VOL. 10 | NO. 46 | Saturday, November 11, 2017
EMPHASIS: Financial Services
Guidingpoint’s Douglas Discusses Pros, Cons of Short-Term Investing
By JODY CALLAHAN
When folks talk about investing, they are usually referring to something for the long term: saving for retirement, stashing away money for a newborn’s college fund, that sort of thing.
Brian Douglas, principal with Guidingpoint Financial Group in Memphis, says short-term investments – those with a time frame of one to four years – come with different considerations than long-term investments. (Memphis News/Houston Cofield)
But what about those who are investing for the short term, perhaps a young couple that wants to make a down payment on a house in three years?
We asked Brian Douglas, a principal with Guidingpoint Financial Group in Memphis, to offer his thoughts on the pros and cons of short-term investing (This interview has been edited and condensed for clarity).
Q: What exactly is short-term investing?
Brian Douglas: “Short term is really anything under three years. … You do want to try to see the full equity cycle, though, which is going to be anywhere from three to 10 years. …
“Time frames are different, so you may have some goals that are coming up. It may be a down payment for a house. It may be the start of a college education for a child. It could be the first year of your retirement. (Something) that is one to four years out.”
Q: What types of investments are usually considered “short term”?
Douglas: “So you could do something as simple as your personal emergency fund, dollars that you don’t need every day but something that you need to have quick access to. First year of college. If you’re paying for (later) years, we’ve got a little time to be able to do that. Down payment on a house. (Or) If you’re retiring soon, you may want to have the first couple of years in something that’s less risky, because you’re going to need those dollars as income.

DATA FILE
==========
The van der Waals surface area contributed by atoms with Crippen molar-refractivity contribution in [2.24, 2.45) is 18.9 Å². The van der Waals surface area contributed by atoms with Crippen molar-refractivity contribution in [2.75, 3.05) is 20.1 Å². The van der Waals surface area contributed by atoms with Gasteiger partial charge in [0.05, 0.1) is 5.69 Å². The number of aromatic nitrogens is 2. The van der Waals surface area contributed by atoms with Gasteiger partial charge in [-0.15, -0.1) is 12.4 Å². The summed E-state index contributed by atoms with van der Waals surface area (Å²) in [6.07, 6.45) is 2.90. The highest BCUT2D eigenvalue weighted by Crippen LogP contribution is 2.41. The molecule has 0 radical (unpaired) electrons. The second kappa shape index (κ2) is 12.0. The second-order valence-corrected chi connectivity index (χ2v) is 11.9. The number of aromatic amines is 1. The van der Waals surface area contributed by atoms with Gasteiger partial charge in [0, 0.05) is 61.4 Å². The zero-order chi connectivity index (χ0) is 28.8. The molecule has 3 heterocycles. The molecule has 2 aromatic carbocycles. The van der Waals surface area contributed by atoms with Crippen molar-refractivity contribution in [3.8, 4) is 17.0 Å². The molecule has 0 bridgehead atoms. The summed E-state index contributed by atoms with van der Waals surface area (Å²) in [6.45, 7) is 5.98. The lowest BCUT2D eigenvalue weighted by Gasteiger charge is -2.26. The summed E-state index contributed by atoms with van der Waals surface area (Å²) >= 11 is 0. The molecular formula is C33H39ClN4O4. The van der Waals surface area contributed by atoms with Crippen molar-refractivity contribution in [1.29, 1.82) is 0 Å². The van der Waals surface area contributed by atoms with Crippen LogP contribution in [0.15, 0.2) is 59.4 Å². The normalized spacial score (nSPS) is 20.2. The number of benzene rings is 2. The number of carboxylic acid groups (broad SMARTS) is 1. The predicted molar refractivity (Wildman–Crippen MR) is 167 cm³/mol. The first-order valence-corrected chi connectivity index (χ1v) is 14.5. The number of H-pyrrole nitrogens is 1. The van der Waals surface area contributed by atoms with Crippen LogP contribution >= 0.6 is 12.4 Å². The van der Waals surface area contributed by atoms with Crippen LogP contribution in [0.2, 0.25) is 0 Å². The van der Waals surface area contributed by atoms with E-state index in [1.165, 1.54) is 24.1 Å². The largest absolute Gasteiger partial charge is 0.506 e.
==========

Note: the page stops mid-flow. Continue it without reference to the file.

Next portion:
Q: What should short-term investors be aware of?
Douglas: “There are three things to look at. One is to simplify. You want to reduce the complexity of whatever you’re investing in. You may not want to invest outside the U.S. You may not want to do something that has some strings (attached), or isn’t as liquid as you think it might be.
“(Second), you also want to reduce the risk. Equity cycles tend to run anywhere from three to 10 years, give or take. You’re going to have ups and downs in those equity cycles. A lot of people talk about some type of standard return they’re going for based on their risk tolerance, whatever that magic number is for them. But we’re only dealing with a portion of that equity cycle. We’ve got to reduce that risk. A lot of times, it’s going to be outside of equities altogether to be able to do that.
“And thirdly, align with your time frame. You may look for specific investments that line up with that time frame. If you’re going to buy a house and you know you’re going to buy that house three months from now, you may look at something like a three-month certificate, just a CD. If it’s three years from now, that may be something more appropriate for something like a bond or a (municipal) bond, something that has that maturity right there where you’re going to need it. Or even another bond that would mature exactly when you need it or shortly before.